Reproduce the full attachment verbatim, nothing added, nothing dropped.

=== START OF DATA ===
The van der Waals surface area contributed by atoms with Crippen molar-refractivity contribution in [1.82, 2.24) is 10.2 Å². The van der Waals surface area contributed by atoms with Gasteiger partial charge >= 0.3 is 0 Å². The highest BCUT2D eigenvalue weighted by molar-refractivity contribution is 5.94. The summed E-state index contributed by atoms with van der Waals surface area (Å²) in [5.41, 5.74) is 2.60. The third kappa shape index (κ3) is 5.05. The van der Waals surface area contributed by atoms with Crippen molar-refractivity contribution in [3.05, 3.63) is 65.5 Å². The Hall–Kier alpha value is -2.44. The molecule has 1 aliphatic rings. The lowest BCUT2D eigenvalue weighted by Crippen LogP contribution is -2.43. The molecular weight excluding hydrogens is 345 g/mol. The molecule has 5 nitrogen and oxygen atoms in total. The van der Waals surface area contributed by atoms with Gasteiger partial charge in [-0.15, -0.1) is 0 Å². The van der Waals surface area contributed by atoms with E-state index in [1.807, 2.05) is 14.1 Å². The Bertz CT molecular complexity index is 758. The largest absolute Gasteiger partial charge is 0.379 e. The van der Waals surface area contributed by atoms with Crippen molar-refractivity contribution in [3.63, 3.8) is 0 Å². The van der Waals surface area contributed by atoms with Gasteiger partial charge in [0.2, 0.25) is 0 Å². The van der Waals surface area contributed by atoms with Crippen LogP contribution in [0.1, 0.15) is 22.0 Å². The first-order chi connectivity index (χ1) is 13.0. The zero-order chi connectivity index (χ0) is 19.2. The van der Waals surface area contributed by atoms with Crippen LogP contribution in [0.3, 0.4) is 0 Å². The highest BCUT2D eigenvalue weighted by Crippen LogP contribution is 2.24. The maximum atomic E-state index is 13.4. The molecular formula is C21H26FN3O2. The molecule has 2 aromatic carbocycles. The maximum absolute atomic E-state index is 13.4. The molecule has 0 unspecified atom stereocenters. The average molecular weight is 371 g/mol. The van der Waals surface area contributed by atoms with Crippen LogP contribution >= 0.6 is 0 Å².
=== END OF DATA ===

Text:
The van der Waals surface area contributed by atoms with Crippen molar-refractivity contribution in [1.82, 2.24) is 10.2 Å². The van der Waals surface area contributed by atoms with Gasteiger partial charge >= 0.3 is 0 Å². The highest BCUT2D eigenvalue weighted by molar-refractivity contribution is 5.94. The summed E-state index contributed by atoms with van der Waals surface area (Å²) in [5.41, 5.74) is 2.60. The third kappa shape index (κ3) is 5.05. The van der Waals surface area contributed by atoms with Crippen molar-refractivity contribution in [3.05, 3.63) is 65.5 Å². The Hall–Kier alpha value is -2.44. The molecule has 1 aliphatic rings. The lowest BCUT2D eigenvalue weighted by Crippen LogP contribution is -2.43. The molecular weight excluding hydrogens is 345 g/mol. The molecule has 5 nitrogen and oxygen atoms in total. The van der Waals surface area contributed by atoms with Gasteiger partial charge in [-0.15, -0.1) is 0 Å². The van der Waals surface area contributed by atoms with E-state index in [1.807, 2.05) is 14.1 Å². The Bertz CT molecular complexity index is 758. The largest absolute Gasteiger partial charge is 0.379 e. The van der Waals surface area contributed by atoms with Crippen molar-refractivity contribution in [3.63, 3.8) is 0 Å². The van der Waals surface area contributed by atoms with Gasteiger partial charge in [0.2, 0.25) is 0 Å². The van der Waals surface area contributed by atoms with Crippen LogP contribution in [0.1, 0.15) is 22.0 Å². The first-order chi connectivity index (χ1) is 13.0. The zero-order chi connectivity index (χ0) is 19.2. The van der Waals surface area contributed by atoms with Crippen LogP contribution in [0.3, 0.4) is 0 Å². The highest BCUT2D eigenvalue weighted by Crippen LogP contribution is 2.24. The maximum atomic E-state index is 13.4. The molecular formula is C21H26FN3O2. The molecule has 2 aromatic carbocycles. The maximum absolute atomic E-state index is 13.4. The molecule has 0 unspecified atom stereocenters. The average molecular weight is 371 g/mol. The van der Waals surface area contributed by atoms with Crippen LogP contribution >= 0.6 is 0 Å².